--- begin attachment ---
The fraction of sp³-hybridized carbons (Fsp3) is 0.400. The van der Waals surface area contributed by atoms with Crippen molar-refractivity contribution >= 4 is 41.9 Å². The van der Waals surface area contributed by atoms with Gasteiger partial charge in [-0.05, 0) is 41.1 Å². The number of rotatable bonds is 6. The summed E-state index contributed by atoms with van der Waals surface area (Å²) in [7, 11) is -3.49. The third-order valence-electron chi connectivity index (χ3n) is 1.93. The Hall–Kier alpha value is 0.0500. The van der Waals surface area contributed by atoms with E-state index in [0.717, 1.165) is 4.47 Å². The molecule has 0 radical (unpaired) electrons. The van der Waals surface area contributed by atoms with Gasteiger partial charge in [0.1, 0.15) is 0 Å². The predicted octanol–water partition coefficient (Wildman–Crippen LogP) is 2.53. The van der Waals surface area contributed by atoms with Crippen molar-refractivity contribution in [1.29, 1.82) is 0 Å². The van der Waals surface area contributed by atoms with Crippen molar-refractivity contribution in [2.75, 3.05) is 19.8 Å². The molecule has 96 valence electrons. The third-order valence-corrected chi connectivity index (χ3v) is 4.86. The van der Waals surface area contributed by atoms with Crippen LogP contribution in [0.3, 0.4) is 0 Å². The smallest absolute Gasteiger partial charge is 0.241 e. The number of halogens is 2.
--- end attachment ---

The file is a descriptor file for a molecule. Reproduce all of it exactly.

The fraction of sp³-hybridized carbons (Fsp3) is 0.400. The van der Waals surface area contributed by atoms with Crippen molar-refractivity contribution >= 4 is 41.9 Å². The van der Waals surface area contributed by atoms with Gasteiger partial charge in [-0.05, 0) is 41.1 Å². The number of rotatable bonds is 6. The summed E-state index contributed by atoms with van der Waals surface area (Å²) in [7, 11) is -3.49. The third-order valence-electron chi connectivity index (χ3n) is 1.93. The Hall–Kier alpha value is 0.0500. The van der Waals surface area contributed by atoms with E-state index in [0.717, 1.165) is 4.47 Å². The molecule has 0 radical (unpaired) electrons. The van der Waals surface area contributed by atoms with Gasteiger partial charge in [0.1, 0.15) is 0 Å². The predicted octanol–water partition coefficient (Wildman–Crippen LogP) is 2.53. The van der Waals surface area contributed by atoms with Crippen molar-refractivity contribution in [1.29, 1.82) is 0 Å². The van der Waals surface area contributed by atoms with Crippen molar-refractivity contribution in [2.75, 3.05) is 19.8 Å². The molecule has 96 valence electrons. The third-order valence-corrected chi connectivity index (χ3v) is 4.86. The van der Waals surface area contributed by atoms with Crippen LogP contribution in [0.3, 0.4) is 0 Å². The smallest absolute Gasteiger partial charge is 0.241 e. The number of halogens is 2.